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A few days ago I stumbled across a batch of statistical data on European migration that has been uploaded to the European Commission’s official statistics website, EuroStat. The website has made the data available in .TSV format, which means it can easily be imported into Excel or an Access database.
The site provided me with migration statistics, in terms of asylum applications filed, for the last few years. A comparison by year looked promising — from year to year you can see the German figure double, then double again, and then in 2015 reach a stratospheric level. But that type of analysis is time-consuming, so instead I decided to gather some additional data elements to line up with the asylum applications for 2015 — the year when the Great European Migration Crisis began.
Wikipedia provided useful tables of population and Gross Domestic Product (GDP) for European countries. The GDP amounts I used were from 2013, because that was the most recent year for which complete figures were available. That gave me three variables that could be compared with one another and displayed on color-coded maps.
One of the most interesting statistics available for examination was the number of migrants per capita in the various European countries. I thought I knew which country would be #1, above Germany even: Sweden. But when I collated the results, I was in for a surprise.
Let’s start out with the demographics. Here’s a map of Europe color-coded for population. Rather than label the countries with their names — which would be time-consuming, and difficult for tiny countries such as Luxembourg, Malta, Montenegro, etc. — I numbered them and provided a key at the top. The greyed-out countries are the ones for which data were not available; it seems the EuroStat agency only collects figures for the Schengen Area. I left out Liechtenstein, since it was really too small to represent.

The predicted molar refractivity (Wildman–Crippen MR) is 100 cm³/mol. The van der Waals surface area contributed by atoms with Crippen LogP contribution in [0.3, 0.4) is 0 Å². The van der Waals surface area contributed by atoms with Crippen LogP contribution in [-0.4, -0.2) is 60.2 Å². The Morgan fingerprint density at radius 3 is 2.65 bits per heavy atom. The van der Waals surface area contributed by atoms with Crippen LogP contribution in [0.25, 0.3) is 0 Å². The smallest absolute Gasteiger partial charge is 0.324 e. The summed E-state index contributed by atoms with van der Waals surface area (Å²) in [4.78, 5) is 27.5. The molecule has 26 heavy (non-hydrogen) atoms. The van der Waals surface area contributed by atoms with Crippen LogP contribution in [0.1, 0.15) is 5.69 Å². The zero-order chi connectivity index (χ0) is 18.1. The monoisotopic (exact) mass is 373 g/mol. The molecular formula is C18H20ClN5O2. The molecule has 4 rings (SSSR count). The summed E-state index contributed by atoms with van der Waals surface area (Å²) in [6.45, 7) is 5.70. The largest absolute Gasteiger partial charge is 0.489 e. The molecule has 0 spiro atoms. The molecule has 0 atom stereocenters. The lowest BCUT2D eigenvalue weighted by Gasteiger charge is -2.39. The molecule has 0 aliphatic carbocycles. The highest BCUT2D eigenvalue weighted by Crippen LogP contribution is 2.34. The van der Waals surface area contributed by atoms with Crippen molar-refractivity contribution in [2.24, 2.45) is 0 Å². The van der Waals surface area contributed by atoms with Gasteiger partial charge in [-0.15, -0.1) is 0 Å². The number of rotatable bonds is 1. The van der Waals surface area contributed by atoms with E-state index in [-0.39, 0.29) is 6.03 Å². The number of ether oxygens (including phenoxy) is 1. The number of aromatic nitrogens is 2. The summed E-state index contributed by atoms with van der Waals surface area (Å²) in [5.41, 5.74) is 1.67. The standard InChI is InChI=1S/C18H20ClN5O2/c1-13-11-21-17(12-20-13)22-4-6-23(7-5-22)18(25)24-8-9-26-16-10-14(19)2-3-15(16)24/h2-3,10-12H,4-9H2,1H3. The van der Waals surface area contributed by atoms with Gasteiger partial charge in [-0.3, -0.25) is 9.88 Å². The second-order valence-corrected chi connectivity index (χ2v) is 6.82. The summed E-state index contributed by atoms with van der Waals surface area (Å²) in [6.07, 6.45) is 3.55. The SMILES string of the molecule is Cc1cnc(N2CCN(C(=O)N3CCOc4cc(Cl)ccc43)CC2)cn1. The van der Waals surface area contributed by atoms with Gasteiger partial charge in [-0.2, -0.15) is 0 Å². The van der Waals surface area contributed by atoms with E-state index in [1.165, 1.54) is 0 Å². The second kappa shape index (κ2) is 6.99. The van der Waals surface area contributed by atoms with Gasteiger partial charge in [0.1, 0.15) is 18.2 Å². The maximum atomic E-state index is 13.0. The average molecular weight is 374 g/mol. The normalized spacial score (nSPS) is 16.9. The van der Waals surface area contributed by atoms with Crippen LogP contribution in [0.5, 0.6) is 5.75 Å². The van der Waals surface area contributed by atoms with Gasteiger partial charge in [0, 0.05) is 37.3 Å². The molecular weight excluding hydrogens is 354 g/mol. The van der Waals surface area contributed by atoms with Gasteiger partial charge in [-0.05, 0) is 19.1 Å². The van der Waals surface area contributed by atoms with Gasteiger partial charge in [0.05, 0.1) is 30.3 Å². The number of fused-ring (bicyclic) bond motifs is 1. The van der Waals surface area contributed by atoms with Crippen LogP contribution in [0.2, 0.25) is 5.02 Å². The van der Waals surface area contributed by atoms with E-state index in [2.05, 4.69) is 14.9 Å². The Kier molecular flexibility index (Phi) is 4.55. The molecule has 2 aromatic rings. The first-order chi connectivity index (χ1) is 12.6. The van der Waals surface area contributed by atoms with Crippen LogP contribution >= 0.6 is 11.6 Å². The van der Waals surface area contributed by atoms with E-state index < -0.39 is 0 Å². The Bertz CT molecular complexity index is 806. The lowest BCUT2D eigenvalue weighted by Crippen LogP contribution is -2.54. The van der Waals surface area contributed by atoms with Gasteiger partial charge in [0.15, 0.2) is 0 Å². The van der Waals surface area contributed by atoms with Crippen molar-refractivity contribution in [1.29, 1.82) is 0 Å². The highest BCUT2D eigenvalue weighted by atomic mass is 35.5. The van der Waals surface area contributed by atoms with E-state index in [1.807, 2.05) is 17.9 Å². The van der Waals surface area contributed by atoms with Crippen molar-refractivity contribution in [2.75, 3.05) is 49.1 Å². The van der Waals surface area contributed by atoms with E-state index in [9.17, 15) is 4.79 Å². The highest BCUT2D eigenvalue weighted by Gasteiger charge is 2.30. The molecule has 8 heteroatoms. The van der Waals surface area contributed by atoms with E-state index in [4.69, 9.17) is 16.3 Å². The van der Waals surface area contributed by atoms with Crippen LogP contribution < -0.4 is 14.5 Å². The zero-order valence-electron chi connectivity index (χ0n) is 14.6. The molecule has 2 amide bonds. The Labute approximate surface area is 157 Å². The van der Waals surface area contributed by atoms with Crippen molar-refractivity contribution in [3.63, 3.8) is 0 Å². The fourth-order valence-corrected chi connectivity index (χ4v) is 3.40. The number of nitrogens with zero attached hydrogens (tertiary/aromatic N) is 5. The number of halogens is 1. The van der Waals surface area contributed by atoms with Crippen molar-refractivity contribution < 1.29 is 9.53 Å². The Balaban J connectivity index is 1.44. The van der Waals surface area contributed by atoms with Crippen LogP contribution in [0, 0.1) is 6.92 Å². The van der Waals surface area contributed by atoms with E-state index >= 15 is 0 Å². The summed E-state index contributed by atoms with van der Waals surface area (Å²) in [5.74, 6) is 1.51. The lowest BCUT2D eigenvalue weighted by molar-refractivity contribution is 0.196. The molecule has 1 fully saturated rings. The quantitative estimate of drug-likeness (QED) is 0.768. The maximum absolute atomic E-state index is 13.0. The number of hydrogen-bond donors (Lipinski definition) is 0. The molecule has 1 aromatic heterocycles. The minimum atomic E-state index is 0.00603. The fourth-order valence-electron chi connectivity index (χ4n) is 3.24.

The countries with the most intense blue have the largest populations. Germany, of course, is #1:
And here’s a list of the top ten most populous countries, in descending order:
Now let’s consider their relative wealth, as measured by per-capita GDP:
This time Luxembourg heads the list, followed by Norway and Switzerland. Despite its being such an economic powerhouse, Germany is all the way down at #8:
|Country||Per-capita GDP 2013 (thousands USD)|
Our third variable is migration, as measured by the number of initial asylum applications. The countries with the most immigrants are the greenest ones on the map:
As expected, Germany is at the top of the list, with almost half a million initial asylum applications. But notice that Hungary is #2, ahead of Sweden and Austria:
|Country||Asylum Applications 2015 (thousands)|
The gross number of migrants is not the most interesting figure, however; we learn more from the number of migrants relative to each country’s population. As we all know, Sweden is a small country, population-wise, yet it has absorbed a huge number of migrants. So the number of asylum applications per capita is the most interesting figure.
And this is where it gets surprising: Sweden is not #1 in this list:
That’s right: Hungary heads the list, with almost 18 asylum applications for every 1,000 residents. Sweden is second with just under 17. Germany is #6, after Austria, Norway, and Finland. It processed slightly less than six applications per thousand of population — that’s less than a third of the number processed by Hungary:
|Country||Asylum Applications 2015 per thousand pop|
But it gets even more interesting when we look at the relative wealth of the countries with the greatest per-capita figures for migrants. Hungary has just slightly more than half the per-capita GDP of Germany, which means that processing all those migrants really hurts, financially speaking.
In order to look at the migrant load relative to wealth, I divided the GDP for the country by the number of asylum applicants. To get an intuitive feel for these numbers, think of the GDP as the country’s bank balance, which means the figure represents the maximum amount that can be spent on each migrant. Rich countries can spend more, obviously, but a relatively poor country that takes in almost no migrants may have a lot of money available to spend on each of those few culture-enrichers.
In order to make the GDP/migrants differences more visible in the map below, I had to use a logarithmic scale to assign the level of color. The most intense yellow means that the country has the least money to spend per refugee — i.e., the greatest level of hardship:
Once again, Hungary tops the list. It has less than half the GDP per migrant than Sweden, which is in second place. Austria, Bulgaria, Finland, and Malta also have less resources than Germany, which has almost six times the resources per migrant as Hungary:
|Country||GDP (millions USD) per asylum applicant|
At $1.3 million per migrant, if the situation became much worse, Hungary would be literally unable to pay for the associated costs, even if it taxed all its citizens and corporations at 100% and employed every citizen in the care and feeding of migrants.
No wonder Prime Minister Viktor Orbán has fought so tenaciously against the refugee quotas and other migration-related diktats from Brussels.
For readers who are interested in the raw data, I’ve uploaded the full table in PDF format.
What can and can’t be learned from these numbers